The term “Tornado” is perfectly defined by my favorite marketing author Geoffery A Moore; author of the bestselling book “Crossing The Chasm” and following “Inside The Tornado”. In the serie of books Moore dicusses how to bridge the chasm in the technology life cycle between visionaries and pragmatists by defining your smallest niche and buildning a bridge-head on the pragmatist’s “Tornado” shore of the chasm using a bowling pin strategy. In my blog post Niche Marketing Defeats Large Competitors I go a little deeper in this topic of how. Interesting though that’s a lot of efforts and may take good piece of time.

And – more important – that strategy was introduced long before the social medias were born.

Nowadays we have examples as King (Candy Crush Saga) and more companies that really take advantage of the social media technology for their success. I’m pretty sure Candy Crush hasn’t been that huge success without Facebook. What’s new is that King builds the social media into the business model itself.

In Candy Crush Saga, Facebook is not a fancy add-on, it’s literally the true salesman for aquiring new users, collaboration between them and of course building the loyal community that will continue to spend time and money in the product.

Well. You may say this would only apply for consumer products or services, not B2B. I think it can, at least for digitial services. And if you do your Toothbrush Test.


A toothbrush test is a way of testing if your product is used frequently enough to change peoples lives. You’ll not gonna change somebody’s life if your product is used one or twice a week. But if your product is so compelling or desirable that people will use it as often they brush their teeth – in average two times per day and as a habit – then you will have a good starting point for a tornado.

Then it’s a question of how large your target group is – how many people would change their lives using your product. It doesn’t matter if your product is even so amazing for your favorite customer, if it’s not applicable to more than them.

A couple of weeks ago I visited Singularity University in Silicon Valley. Their mission is to research in and inspire leaders to apply exponential technologies to address humanity’s grand challenges. To change the lives of billions of people. I learned, if you want a massive tornado, start change your perspective: For how many can my product change their lives? And in what way?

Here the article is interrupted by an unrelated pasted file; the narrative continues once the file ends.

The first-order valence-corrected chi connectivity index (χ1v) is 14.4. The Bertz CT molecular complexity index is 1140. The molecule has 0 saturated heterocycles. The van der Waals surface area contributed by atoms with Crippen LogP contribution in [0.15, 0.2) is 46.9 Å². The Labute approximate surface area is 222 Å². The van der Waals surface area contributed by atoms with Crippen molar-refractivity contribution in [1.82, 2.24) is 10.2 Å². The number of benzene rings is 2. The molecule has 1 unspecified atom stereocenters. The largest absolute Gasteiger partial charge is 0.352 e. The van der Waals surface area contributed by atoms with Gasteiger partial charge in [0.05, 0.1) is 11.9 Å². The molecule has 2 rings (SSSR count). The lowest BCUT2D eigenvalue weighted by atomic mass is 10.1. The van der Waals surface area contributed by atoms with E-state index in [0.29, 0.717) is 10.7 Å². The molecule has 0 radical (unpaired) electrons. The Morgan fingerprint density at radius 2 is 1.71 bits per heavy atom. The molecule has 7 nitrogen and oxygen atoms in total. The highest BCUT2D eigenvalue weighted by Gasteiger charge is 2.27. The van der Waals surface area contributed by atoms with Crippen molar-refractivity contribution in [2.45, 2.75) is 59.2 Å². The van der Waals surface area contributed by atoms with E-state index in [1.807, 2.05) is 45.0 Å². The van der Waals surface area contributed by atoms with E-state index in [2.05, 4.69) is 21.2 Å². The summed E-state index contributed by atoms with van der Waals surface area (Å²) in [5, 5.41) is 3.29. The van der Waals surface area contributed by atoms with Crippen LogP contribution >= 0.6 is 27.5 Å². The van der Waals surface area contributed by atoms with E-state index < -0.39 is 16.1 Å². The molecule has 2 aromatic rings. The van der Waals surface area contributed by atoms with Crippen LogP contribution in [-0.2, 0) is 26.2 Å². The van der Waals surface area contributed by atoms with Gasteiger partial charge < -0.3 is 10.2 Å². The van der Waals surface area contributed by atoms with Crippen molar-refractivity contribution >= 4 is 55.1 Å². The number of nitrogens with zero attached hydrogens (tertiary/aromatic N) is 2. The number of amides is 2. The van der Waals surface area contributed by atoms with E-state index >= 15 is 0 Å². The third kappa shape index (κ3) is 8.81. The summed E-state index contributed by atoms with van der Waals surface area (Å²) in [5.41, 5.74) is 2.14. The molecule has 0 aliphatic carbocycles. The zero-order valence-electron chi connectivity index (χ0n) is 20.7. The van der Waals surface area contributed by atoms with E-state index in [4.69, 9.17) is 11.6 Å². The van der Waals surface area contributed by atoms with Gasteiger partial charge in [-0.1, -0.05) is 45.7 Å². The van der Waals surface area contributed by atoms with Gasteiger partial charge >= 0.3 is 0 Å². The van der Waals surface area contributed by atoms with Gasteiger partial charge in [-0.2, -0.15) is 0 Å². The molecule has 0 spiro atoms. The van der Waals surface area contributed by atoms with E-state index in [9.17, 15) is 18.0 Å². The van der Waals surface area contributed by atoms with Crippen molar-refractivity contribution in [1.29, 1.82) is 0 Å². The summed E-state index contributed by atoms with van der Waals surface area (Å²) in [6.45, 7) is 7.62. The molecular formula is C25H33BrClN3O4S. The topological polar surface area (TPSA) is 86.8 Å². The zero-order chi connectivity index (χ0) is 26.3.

Here’s the paradox; you need to narrow down your idea to a tiny vertical, but the customer need have to be valid for many more people than in this initial vertical to get a tornado in place. As it’s told in the book “Crossing The Chasm” you first become the market leader in one verical and then, maybe after years, the adjacent verticals will fall as bowling pins since they have identical needs, and at the end creating that tornado.

Of course you haven’t got that time. You want the tornado now. The toothbrush customer need is your key to very fast create your tornado.

To succeed, you need to switch your perspective looking more at customer need than features you have in your existing product. To start, ask the following questions to yourself:

  • Can you narrow your business idea to fulfill one single core need?
  • Would that fulfillment change the lives for many people you’re targeting?
  • Will your product be used (at least) twice a day?
  • Is it easy to make it a habit? Gamification has the potential to add stickiness to your product in a whole new way
  • Is your product easy to share or – better: is the social medias a part of your service and business model?

Happy to be with you today, we’ll keep in touch!